Because the appellate process is time consuming Gladney has received a windfall for three years by enjoying the benefits of an allotment ultimately found to be erroneous. The District Court was correct in finding that Gladney may not continue to capitalize on the initial error and that it should be left to the Committee to decide whether, applying the appropriate criteria, Gladney's farm is to be considered a hardship or inequity case and, if so, how much of the reserve acreage should be allotted to him to rectify the inequity.
Of the Tenth Circuit, sitting by designation
7 U.S.C.A. § 1281 et seq. The Act provides a statutory scheme for the limiting of cotton production by establishing acreage allotments at the national, state and county levels. The county acreage allotments are distributed to the local farmers by a county committee. 7 U.S. C.A. § 1344(f). These allotments may be adjusted (from a reserve acreage in the county) to prevent hardship and inequity after considering a combination of factors including land, labor, equipment available for cotton production, crop rotation practices and physical facilities affecting production. 7 U.S.C.A. § 1344(f) (3) and (6)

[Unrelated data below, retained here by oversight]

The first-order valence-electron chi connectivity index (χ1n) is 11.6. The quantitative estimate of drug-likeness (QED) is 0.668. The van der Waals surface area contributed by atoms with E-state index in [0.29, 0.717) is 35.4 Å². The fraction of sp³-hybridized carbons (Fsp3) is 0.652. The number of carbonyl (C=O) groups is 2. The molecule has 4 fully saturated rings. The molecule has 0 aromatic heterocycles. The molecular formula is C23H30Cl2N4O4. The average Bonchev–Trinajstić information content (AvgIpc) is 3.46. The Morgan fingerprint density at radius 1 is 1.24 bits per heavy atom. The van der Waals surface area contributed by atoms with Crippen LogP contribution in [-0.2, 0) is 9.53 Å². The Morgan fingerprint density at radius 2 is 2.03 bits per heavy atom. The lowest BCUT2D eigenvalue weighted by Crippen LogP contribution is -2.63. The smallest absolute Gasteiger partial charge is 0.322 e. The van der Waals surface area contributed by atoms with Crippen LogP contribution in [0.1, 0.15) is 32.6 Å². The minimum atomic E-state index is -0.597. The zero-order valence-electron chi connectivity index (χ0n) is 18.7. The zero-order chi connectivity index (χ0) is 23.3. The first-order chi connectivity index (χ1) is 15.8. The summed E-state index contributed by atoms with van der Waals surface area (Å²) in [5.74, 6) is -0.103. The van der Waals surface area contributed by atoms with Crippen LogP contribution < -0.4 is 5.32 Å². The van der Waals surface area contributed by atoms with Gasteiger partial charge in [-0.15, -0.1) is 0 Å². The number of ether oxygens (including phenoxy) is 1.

7 U.S.C.A. § 1344(f) (8) provides in pertinent part: "* * * the Secretary shall, if allotments were in effect the preceding year, provide for the county acreage allotment for the 1959 and succeeding crops of cotton * * * to be apportioned to farms on which cotton has been planted in any one of the three years immediately preceding the year for which such allotment is determined, on the basis of the farm acreage allotment for the year immediately preceding the year for which such apportionment is made * * *."
See note 1, supra
Gladney v. Review Committee, D.C.W.D. La.1964, 230 F.Supp. 35
See note 2, supra
Review Committee v. Gladney, 354 F.2d at 991
See note 7, supra